Collecting Ingredients II” involved solving cryptic clues. These cryptics were different between the tracks – New had a word in a sentence; Experienced had a partial anagram. Experienced needed to fully resolve the sudoku, New only needed the middle three letters, but I think that’s a marginal difference. The evidence suggests that Experienced teams performed worse than New, and the discrepancy goes away by allowing 2 points to Experienced. Given the advantage of Experienced teams on identical puzzles, we might add 6 to Experienced scores.

In “End of the First Day“, Experienced had a longer route to the answer, more letters to decrypt from ternary, and weren’t given the partial hint that there was decryption (but didn’t need to solve that partial hint). Many sides who got this puzzle got it very quickly (though I’ve discarded a team credited with the answer in 40 seconds), and it appears New sides were behind by 1 point. However, we might expect New to be further behind on equal puzzles, so add another 3 points to Experienced scores.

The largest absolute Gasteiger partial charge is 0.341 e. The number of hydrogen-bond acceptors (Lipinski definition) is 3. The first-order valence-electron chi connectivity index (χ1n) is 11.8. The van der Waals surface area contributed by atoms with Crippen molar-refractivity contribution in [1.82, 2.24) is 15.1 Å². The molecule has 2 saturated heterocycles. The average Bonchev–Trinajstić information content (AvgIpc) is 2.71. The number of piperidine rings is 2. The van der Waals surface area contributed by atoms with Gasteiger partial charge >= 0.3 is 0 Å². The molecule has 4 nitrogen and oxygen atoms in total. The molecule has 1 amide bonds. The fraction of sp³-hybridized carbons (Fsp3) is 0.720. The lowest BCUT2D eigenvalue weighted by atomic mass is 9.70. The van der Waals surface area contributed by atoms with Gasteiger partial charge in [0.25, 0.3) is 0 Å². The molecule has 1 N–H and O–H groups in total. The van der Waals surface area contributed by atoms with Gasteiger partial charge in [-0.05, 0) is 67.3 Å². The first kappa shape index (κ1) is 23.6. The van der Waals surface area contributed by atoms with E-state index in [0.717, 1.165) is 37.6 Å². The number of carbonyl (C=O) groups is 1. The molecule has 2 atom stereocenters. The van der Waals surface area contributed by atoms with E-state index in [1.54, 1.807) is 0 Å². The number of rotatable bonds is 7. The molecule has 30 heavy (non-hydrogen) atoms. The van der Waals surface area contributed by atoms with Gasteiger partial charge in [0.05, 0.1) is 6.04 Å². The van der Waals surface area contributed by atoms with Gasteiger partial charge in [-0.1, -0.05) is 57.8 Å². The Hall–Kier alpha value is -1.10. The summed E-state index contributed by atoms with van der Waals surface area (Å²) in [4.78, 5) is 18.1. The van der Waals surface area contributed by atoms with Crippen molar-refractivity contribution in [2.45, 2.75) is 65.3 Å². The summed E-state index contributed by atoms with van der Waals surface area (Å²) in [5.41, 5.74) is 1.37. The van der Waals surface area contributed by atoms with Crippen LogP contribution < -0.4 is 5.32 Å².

For “Practicing the Sales Pitch“, New had a much clearer hint that semaphore was involved, *and* a time limit more generous by 10 minutes. Experienced were clearly behind, by about 8 points. For our notional parity, try adding 12 to Experienced scores.

In “Mass Production“, there was a small difference – New were explicitly told there’s a word chain. Don’t think that’ll have altered the scores, and this proves to be the case – Experienced were up by 3 points. I can’t reject the hypothesis that there was no additional advantage to either track, so no change.

Finally, for “Memoirs“, New were told that these were rebuses, and given one of the least obvious initial answers, but penalised with a 10 minute shorter time limit. Experienced appears to have benefitted by about 9 points, so we might deduct 4 from their score.

Solely to compensate for differences in the puzzles, I suggest that New teams might deduct 17 points from their score and compare with Experienced sides. That would put the top New team, Colleen Werthmann, in a tie for 31st place; six New teams crack the overall top 100.

The Gr8 Escape

The Gr8 Escape logoSo the fourth city to have two or more exit games is Belfast. Exit Games UK didn’t see this opening coming, but as the official opening was only last Saturday (and historians may enjoy noting this wasn’t the first day with two different exit games opening) then a reaction time of five days is acceptable.